Cohen simultaneously criticizes and entrenches racial stereotypes. Unlike the overt racism of Donald Trump, such liquid racism is more difficult to analyze. It must be discerned whether the act seriously challenges the racial hierarchy of contemporary society. Without a doubt, Cohen does not challenge anything. Borat, perhaps his most challenging film, is only challenging on the surface level. He does a brilliant job at pointing out the post-911 hysteria and islamophobia of the US. Yet, he does not question the fundamental structures that enable such racism, which is evident in his choice to satirize Kazakhstan as a nation. Cohen is only concerned with his white audience. He wants to offend and educate them. Yet, the plight of Kazahks in the west doesn’t even enter his mind. In other words, Cohen is trapped by the white gaze. His ultimate project is a liberal utopia, in which there aren’t any Trumpers. In his utopia, Latin American immigrants’ labor will still be exploited. Black people will still be policed and jailed disproportionately. Such problems will persist, because he won’t question the subtleties of white supremacy and capitalism. Instead, he wantst to remedy such issues by white people satirizing racial stereotypes! At least we don’t have any taboo! It’s a sign that we’ve progressed!
Another important element of Cohen’s liquid racism is his racial status. White people are comfortable with Cohen taking up his role, because he’s ethnic enough. There is enough non-whiteness in his make up to “justify” minstrelsy. Sacha Baron Cohen’s mother is an Israeli of German origin. His father is a Jewish person of European origin. In other words, he’s white but not quite white enough. This is why he shares the white person’s desire to move on from race; at the same time, he can act as their dancing, post-racial clown. Sadly, Cohen appears to be a victim of the very system he enables.
“Ali G expresses three strands of liquid racism. These are ‘postmodern minstrelsy’ — Ali G as a black man, ‘ethnocultural hybrid racism’ — Ali G as a white man pretending to be black, and ‘anti-Asian racism’ — Ali G as an Asian man pretending to be black. It is the combination of the three and the erasure they inflict on one another that creates liquidity. Finally, some non-racist themes in Baron Cohen’s comedy are outlined that encourage analytic confusion.”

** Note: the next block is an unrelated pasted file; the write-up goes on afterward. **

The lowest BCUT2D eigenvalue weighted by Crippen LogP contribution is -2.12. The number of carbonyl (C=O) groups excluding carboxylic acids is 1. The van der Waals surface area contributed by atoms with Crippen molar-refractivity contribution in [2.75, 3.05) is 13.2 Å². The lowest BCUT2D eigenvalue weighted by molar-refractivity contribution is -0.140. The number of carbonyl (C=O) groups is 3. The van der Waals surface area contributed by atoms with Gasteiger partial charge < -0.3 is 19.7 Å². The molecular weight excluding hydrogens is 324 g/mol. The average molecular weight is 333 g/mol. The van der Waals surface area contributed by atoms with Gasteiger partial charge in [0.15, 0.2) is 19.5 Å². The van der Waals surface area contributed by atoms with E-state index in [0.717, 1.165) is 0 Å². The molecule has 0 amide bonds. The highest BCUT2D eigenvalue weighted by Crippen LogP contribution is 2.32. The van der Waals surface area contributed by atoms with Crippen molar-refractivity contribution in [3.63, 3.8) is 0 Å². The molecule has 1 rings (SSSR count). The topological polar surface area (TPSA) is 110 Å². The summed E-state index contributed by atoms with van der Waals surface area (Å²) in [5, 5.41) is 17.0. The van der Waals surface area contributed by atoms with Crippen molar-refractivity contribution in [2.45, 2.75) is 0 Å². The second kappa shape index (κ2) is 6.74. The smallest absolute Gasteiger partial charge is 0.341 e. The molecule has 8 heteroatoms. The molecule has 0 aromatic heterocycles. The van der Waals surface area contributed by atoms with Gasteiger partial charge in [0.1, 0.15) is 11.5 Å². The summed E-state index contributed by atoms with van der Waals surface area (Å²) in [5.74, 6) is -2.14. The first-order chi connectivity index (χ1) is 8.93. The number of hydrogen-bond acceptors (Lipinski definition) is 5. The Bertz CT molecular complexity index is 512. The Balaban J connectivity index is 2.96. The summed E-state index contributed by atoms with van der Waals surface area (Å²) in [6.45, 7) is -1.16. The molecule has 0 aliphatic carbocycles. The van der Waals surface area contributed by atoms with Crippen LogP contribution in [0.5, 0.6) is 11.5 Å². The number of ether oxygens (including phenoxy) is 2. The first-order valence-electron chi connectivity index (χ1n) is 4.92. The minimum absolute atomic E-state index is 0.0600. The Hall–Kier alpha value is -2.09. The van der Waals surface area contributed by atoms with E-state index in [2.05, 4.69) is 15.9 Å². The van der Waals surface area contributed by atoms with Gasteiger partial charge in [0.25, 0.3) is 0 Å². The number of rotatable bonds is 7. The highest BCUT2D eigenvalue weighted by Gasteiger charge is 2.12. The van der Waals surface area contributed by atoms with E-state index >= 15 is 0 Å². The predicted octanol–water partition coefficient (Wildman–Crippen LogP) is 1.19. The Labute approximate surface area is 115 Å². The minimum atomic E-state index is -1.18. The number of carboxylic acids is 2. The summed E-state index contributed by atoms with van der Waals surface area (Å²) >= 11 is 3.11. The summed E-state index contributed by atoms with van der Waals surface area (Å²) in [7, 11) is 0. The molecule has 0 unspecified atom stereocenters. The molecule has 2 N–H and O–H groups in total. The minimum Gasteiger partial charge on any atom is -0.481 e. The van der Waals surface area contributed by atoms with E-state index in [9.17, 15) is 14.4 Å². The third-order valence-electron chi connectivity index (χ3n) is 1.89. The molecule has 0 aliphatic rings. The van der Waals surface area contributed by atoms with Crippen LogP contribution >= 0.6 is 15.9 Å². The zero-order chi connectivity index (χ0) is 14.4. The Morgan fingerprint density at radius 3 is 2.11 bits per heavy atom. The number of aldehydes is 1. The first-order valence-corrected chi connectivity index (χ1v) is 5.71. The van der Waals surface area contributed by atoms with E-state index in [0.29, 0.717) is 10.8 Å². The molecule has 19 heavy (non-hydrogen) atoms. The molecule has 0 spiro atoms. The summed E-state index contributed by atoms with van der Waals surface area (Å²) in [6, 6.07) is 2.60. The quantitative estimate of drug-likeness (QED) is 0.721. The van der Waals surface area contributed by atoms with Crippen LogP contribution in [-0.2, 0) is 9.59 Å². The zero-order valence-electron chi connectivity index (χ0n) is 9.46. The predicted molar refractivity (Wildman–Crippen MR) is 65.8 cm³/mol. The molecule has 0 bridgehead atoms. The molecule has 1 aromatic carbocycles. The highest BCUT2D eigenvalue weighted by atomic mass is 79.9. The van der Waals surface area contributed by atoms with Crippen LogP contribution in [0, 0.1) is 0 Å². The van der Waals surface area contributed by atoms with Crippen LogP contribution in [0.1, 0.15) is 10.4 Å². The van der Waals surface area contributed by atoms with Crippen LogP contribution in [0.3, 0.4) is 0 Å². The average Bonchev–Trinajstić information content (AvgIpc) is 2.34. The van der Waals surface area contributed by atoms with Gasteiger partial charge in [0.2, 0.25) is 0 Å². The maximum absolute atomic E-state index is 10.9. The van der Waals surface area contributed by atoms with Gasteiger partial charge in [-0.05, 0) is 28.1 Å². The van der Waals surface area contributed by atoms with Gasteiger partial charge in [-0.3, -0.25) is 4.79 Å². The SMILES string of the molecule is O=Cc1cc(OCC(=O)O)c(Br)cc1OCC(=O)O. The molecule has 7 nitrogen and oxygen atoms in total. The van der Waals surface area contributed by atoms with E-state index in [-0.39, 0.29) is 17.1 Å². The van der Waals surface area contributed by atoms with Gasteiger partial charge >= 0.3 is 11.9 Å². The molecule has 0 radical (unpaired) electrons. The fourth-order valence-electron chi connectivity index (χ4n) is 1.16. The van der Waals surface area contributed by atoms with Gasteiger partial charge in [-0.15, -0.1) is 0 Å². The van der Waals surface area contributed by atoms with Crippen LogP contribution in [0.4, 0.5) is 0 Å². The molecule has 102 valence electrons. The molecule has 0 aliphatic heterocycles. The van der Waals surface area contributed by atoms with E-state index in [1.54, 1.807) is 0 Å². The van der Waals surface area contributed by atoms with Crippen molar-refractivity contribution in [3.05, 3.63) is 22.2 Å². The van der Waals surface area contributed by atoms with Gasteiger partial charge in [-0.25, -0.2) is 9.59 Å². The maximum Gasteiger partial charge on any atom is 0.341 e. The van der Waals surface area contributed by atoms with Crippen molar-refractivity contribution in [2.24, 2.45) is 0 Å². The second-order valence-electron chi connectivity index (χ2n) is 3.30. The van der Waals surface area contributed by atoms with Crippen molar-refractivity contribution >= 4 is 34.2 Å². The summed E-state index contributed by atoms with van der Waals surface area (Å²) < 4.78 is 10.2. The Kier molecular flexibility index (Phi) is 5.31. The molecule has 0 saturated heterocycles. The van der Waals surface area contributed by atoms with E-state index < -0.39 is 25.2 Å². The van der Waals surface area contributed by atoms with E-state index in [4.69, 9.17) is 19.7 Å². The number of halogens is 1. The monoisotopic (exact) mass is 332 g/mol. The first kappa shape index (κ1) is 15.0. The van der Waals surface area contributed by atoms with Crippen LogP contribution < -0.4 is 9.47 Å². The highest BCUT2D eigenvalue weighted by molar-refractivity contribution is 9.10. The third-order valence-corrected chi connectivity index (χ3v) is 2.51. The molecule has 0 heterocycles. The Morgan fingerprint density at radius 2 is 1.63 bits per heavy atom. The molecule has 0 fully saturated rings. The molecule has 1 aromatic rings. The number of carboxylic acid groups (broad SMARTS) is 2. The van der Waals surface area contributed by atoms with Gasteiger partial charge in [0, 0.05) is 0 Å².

“Howells ultimately extracted a sense of utopianism from Cohen’s work. His message was that if we as a society can laugh about ‘race’, like we do sex, then that will be beneficial to wider social relations. The extent to which ‘race’ can be a laughing matter to those whose everyday lives are shaped by the forces of racism across Britain and the world is, however, another matter.”
Liberals love Sacha Baron Cohen, because he exposed the absurdity of Republicans. Yet, they say nothing about his racism and their complicity in it. Satire doesn’t excuse routinely portraying negative stereotypes. It actually affects people. For example, Kazakh students in the US and UK were mocked because of Borat. Kazakhs have no representation at all in the west. Frankly, Cohen’s intentions do not matter. The consequences are indubitable: Borat made life worse for many Kazakhs in the west.
Satire loses its edge when the target is powerless. Libyans and Kazahks have no social capital in the west. James Franco’s film, The Interview, is horrible for similar reasons. North Koreans are only presented as fat, ugly maniacs or brain-washed goons. Unsurprisingly, Cohen mocked Kim Jong Il’s death at an awards ceremony, dressed as Gaddafi. Unlike Republicans, none of these people have a standing to be ridiculed. Cohen, for the sake of pointing out his country’s racism, will drip himself in racist portrayals that negatively affect these people. Shock value is his game, and it’s more important than Kazahks and Libyans.